Outsiders

Exploring the ‘women’s pilgrims route’ outside Koyasan, Japan, where women were forbidden for centuries

A temple in Koyasan in Koya, Wakayama prefecture (REUTERS/Hideyuki Sano)

Tracing the perimeter of Koyasan, the mountaintop temple complex that serves as the headquarters of Shingon Buddhism in Japan, is a “women pilgrims route” where female adherents, forbidden from treading on the holy land itself, were permitted to make their offerings.

For more than a thousand years, women were denied access to Koyasan – until 1872, when the Meiji government determined that Buddhist monks should be allowed to marry and have children. Today, women are allowed to take one of the seven UNESCO-listed Kumano Kodo pilgrimage trails to Koyasan. But some still opt to take the women’s trail — a 2.5-hour hike through the forest that starts in the final surviving “women’s hall” for female pilgrims, passes by all seven of Koyasan’s traditional entrances, and ends at Okunoin, the cemetery that houses Koyasan founder Kobo Daishi’s mausoleum.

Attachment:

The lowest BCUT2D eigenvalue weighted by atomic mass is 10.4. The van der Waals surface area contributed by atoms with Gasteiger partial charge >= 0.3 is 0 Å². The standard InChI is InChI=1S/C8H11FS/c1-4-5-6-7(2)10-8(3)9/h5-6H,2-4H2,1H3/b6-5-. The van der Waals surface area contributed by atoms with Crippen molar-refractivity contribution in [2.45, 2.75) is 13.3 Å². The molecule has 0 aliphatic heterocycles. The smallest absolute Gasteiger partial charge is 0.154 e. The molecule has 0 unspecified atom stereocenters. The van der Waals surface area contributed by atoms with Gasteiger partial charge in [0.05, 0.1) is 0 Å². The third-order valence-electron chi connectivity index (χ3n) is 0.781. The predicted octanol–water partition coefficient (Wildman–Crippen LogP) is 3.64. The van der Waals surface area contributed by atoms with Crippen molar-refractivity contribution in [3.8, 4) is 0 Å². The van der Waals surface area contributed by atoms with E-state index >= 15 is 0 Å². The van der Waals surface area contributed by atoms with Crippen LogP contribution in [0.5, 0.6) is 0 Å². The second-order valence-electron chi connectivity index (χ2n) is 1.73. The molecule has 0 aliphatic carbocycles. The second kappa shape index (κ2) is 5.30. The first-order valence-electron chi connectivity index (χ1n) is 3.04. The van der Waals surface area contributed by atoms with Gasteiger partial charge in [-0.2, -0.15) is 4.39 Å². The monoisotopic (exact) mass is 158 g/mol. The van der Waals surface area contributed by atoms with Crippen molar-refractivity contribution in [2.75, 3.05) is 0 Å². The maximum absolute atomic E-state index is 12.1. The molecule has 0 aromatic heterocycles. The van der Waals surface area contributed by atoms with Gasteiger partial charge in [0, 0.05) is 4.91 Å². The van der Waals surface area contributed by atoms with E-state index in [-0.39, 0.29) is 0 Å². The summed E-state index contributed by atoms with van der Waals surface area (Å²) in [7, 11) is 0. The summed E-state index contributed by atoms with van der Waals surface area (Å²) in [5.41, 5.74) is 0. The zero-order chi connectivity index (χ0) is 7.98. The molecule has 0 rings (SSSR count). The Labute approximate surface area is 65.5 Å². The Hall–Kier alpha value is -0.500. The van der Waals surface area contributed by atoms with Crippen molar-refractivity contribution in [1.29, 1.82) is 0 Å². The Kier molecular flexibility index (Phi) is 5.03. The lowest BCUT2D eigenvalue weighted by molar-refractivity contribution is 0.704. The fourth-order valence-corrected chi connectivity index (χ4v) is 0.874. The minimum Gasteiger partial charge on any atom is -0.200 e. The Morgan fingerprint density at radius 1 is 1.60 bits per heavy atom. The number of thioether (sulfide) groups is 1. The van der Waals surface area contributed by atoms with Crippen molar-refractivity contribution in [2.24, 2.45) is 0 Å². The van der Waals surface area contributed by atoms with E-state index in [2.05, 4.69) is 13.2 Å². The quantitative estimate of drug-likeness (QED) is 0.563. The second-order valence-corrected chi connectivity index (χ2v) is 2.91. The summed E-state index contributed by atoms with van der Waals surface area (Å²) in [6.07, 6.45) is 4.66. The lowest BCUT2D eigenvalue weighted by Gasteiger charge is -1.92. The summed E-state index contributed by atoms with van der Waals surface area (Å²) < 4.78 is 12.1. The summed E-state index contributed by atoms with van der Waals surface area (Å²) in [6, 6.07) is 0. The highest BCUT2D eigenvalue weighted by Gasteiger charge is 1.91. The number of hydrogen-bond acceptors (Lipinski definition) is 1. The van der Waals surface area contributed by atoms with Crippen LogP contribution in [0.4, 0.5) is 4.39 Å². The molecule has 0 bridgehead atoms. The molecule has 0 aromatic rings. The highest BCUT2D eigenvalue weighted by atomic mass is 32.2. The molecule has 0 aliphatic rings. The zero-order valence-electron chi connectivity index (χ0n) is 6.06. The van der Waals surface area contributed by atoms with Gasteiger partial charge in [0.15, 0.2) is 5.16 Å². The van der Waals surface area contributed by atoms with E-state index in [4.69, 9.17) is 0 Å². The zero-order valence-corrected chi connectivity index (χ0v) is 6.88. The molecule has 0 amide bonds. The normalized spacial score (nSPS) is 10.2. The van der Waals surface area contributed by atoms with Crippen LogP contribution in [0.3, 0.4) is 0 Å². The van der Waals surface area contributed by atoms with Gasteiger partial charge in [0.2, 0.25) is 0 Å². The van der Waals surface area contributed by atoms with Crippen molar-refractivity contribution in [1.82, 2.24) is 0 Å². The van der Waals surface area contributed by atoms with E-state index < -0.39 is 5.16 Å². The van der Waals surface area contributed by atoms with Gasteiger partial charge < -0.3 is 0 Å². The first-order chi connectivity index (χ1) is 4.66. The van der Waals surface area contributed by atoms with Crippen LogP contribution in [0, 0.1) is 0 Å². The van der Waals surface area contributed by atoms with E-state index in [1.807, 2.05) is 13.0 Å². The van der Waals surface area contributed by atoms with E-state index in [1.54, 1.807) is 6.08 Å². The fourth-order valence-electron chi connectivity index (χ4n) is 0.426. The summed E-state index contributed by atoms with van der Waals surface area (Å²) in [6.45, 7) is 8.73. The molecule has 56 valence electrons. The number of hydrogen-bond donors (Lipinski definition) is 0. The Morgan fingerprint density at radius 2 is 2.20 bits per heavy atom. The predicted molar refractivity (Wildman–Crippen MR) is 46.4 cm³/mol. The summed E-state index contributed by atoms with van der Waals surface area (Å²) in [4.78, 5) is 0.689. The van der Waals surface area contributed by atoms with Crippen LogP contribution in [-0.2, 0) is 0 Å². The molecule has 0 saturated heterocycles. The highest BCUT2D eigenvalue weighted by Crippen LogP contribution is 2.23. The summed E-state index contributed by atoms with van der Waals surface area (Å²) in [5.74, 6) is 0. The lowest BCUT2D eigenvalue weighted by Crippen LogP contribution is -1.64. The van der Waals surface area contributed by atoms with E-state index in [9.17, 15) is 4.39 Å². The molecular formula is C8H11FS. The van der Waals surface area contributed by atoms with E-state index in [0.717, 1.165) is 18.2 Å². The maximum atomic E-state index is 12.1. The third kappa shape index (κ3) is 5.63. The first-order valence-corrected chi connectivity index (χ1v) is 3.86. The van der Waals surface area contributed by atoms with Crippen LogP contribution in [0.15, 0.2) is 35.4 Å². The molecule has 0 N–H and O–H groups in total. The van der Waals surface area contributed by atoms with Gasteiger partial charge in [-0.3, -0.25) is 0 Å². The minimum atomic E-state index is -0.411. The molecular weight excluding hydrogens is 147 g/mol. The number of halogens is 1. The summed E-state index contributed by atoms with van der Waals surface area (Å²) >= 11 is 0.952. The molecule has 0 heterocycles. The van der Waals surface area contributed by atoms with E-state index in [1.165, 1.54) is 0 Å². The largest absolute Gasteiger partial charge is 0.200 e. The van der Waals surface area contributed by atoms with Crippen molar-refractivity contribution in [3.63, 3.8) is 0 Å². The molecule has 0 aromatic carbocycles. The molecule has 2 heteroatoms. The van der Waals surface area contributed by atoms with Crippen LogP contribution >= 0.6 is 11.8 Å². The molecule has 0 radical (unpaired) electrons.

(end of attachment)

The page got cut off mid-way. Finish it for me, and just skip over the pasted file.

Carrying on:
For modern visitors, the trip is a beautiful alternative to the traditional pilgrimage trails — and an homage to the women pilgrims who were forced to the periphery.

Watch video of the journey below.

Read the full story at CNN.

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